- Wey (state) (衛, 1040–209 BC), Wei in pinyin, but spelled Wey to distinguish from the Warring States period
- Wei (state) (魏, 403–225 BC), one the seven major states of the Warring States Period
- Cao Wei (曹魏, 220–265), during the Three Kingdoms Period
- Ran Wei (冉魏, 350–352), short-lived Six Kingdoms state founded by Ran Min
- Northern Wei (北魏, 386–535), during Southern and Northern Dynasties
- Wei (Dingling) (魏, 388–392), state of Dingling/Gaoche ethnicity in China
Read more about this topic: Wei
Other articles related to "states, state":
... The Thirtieth United States Congress was a meeting of the legislative branch of the United States federal government, consisting of the United States Senate ... was based on the Sixth Census of the United States in 1840 ...
... helium-filled balloon from 24 miles (39 kilometers) over Roswell, New Mexico in the United States ... at least 209 people in the Caribbean, Bahamas, United States and Canada ... Considerable storm surge damage causes major disruption to the eastern seaboard of the United States ...
... Congress adopts the Great Seal of the United States ... Ellsworth moves at the Federal Convention to call the government the United States ... state ...
... A 2000 poll for People for the American Way found 70% of the United States public felt that evolution was compatible with a belief in God ... Besides the United States the study also compared data from 32 European countries, Turkey, and Japan ... where acceptance of evolution was lower than in the United States was Turkey (25%) ...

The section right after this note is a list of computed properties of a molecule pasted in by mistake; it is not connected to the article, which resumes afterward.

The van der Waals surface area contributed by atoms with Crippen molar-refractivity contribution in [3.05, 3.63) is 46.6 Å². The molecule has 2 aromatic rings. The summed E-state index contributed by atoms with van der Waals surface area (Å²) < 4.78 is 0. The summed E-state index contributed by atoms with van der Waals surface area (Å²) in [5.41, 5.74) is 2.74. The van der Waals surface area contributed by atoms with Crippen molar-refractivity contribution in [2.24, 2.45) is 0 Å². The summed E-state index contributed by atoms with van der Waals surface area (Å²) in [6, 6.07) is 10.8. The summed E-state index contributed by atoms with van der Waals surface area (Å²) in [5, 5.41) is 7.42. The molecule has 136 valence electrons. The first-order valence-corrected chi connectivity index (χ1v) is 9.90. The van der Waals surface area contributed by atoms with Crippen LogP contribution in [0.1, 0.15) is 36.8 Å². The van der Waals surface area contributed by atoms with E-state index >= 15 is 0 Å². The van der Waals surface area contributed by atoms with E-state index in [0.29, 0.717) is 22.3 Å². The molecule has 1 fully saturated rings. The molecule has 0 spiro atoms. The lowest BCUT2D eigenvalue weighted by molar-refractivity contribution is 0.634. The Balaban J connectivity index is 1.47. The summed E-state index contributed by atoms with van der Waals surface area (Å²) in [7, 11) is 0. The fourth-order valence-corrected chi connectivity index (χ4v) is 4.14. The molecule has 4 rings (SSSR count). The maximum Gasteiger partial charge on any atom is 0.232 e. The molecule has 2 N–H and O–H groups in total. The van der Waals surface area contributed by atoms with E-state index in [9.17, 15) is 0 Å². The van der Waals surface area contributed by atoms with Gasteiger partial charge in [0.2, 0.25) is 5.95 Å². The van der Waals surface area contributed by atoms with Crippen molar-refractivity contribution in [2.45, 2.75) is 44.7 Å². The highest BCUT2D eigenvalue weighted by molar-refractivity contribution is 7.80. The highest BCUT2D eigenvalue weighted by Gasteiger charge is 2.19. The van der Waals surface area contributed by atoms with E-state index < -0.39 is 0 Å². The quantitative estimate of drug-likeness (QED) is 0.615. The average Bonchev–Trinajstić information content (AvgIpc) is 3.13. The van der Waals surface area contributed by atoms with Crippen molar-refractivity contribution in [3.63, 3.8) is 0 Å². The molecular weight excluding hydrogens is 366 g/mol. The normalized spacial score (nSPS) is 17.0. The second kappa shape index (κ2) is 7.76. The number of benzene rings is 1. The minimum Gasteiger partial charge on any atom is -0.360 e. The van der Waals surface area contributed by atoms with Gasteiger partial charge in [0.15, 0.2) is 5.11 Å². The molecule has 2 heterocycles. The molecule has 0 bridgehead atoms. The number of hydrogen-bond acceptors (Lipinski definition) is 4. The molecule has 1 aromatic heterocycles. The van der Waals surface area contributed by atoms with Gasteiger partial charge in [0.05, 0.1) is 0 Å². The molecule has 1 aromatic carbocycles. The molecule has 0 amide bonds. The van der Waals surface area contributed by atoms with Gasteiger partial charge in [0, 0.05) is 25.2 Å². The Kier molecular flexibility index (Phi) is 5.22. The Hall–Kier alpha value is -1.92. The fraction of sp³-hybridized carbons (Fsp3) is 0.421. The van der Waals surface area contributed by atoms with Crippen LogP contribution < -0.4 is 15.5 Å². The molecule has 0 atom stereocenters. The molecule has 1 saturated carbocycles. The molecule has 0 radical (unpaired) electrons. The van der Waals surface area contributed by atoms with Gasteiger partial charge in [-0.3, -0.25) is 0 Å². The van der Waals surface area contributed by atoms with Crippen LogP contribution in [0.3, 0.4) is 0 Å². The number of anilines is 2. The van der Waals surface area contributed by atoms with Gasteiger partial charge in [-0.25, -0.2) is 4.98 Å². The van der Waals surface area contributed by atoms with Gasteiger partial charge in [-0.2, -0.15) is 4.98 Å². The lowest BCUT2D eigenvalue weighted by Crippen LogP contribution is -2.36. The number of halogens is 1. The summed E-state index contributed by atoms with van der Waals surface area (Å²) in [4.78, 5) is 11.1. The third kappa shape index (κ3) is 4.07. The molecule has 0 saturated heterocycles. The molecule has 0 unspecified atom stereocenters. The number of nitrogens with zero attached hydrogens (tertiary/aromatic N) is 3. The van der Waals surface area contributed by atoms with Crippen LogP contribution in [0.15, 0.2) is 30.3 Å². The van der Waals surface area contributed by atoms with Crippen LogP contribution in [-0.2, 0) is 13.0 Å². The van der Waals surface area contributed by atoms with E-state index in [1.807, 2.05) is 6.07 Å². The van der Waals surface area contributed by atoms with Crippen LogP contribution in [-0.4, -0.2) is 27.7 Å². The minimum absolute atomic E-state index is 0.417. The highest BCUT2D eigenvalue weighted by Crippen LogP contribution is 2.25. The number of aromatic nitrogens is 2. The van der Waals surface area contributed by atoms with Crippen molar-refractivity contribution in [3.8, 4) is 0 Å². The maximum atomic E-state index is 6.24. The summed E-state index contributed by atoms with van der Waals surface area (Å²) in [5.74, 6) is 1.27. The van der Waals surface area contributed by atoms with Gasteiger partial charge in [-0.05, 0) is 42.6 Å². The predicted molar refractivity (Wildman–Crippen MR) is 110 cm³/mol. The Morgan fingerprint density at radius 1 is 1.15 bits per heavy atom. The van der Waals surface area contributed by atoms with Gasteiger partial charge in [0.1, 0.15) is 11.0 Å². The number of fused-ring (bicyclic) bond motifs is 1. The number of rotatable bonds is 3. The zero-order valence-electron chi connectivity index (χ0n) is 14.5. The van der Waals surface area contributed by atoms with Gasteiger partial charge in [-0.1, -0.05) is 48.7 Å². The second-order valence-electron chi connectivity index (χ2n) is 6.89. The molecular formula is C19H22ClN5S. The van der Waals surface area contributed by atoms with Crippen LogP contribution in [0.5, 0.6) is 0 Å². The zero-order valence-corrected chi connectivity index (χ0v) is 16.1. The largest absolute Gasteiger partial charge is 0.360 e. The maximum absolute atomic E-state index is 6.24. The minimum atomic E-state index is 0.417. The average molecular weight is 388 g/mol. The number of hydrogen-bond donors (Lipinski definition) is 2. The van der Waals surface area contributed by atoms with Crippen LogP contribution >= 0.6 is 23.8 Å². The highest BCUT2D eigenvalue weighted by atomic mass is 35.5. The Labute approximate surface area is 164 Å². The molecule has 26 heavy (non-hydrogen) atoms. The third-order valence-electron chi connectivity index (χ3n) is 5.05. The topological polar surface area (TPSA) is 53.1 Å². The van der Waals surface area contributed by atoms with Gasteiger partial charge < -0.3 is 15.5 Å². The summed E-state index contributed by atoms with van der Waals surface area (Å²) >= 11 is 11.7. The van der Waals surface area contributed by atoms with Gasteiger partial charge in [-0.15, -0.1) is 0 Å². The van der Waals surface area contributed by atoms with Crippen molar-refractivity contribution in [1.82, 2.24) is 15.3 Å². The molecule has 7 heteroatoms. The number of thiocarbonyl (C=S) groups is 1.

... states (joined the Union on August 21, 1959), and is the only U.S ... state made up entirely of islands ... The state encompasses nearly the entire volcanic Hawaiian Island chain, which comprises hundreds of islands spread over 1,500 miles (2,400 km) ...
Famous quotes containing the word states:
“It is impossible for a stranger traveling through the United States to tell from the appearance of the people or the country whether he is in Toledo, Ohio, or Portland, Oregon. Ninety million Americans cut their hair in the same way, eat each morning exactly the same breakfast, tie up the small girls curls with precisely the same kind of ribbon fashioned into bows exactly alike; and in every way all try to look and act as much like all the others as they can.”
—Alfred Harmsworth, Lord Northcliffe (18651922)